Shanks' reference for George, written in 1966
It's a moot point whether Shankly, knowing the board were letting Scott go, deliberately made him 12th man in the cup final to soften the inevitable blow that was to follow. Certainly, he was full of understanding and sympathy for his young protege.
"He could see I was upset and he came round from his desk and put his arm round me. 'George, I want you to always remember that at this particular time you are the 12th best player in the world. Now go back to Aberdeen and prove it.'"
Scott had gone into the office devastated and received confirmation of what he had dreaded, yet had come out feeling 10 feet tall.
"It wasn't just the words, it was the total conviction in the way he delivered them that had the effect. Another thing he said to me was 'You're like the cornerstone of the Anglican Cathedral. Nobody ever sees it but without it the cathedral doesn't get built.' He was referring to the fact that I was one of his first signings. I don't know how he thought these things up, or whether they were off the cuff but he knew how to deal with people."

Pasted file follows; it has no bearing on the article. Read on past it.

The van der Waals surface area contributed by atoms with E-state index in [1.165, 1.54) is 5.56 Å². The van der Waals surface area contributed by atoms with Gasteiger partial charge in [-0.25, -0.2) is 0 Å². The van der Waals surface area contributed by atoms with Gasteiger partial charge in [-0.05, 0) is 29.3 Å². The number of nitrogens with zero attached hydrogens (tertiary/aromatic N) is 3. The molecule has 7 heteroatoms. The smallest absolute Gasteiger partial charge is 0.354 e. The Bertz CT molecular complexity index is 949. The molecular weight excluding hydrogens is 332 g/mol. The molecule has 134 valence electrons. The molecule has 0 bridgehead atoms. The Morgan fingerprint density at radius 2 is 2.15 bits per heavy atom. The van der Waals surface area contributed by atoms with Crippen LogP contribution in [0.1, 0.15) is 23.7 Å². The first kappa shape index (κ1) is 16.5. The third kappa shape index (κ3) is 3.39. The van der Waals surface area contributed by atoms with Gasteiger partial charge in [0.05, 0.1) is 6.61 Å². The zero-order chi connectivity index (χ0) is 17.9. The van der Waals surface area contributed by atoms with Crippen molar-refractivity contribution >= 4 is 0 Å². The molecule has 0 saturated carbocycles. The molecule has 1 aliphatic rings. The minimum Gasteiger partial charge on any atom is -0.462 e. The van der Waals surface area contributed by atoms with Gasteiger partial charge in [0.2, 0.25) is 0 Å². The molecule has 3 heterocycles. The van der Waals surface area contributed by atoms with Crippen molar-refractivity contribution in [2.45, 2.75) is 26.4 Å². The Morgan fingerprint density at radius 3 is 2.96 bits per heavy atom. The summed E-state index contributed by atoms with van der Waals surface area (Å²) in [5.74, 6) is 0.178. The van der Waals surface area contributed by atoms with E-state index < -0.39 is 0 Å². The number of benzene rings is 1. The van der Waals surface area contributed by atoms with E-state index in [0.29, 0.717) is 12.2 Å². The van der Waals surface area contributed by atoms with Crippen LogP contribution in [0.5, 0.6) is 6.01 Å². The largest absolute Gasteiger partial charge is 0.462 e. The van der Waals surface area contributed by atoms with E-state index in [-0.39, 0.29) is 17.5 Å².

Liverpool had agreed a £12,000 fee with Aberdeen to transfer George Scott's services and Scott found himself back at the club he had initially turned down as a schoolboy to join Liverpool.
"Shanks had been on the phone to the Aberdeen manager Eddie Turnbull and done a real sales job on me. I was happy to go to Aberdeen as it was my home town club.
"In hindsight, the pivotal moment of my career came in the summer of '63. Liverpool went to the U.S. for a pre season tour and I'd got all kitted out with a club suit and so on. Then I got injured just before we flew out. Shanks was disappointed and told me I had to stay at home. He went and bought Phil Chisnall from Man Utd and I think really that was the moment my big chance came and went."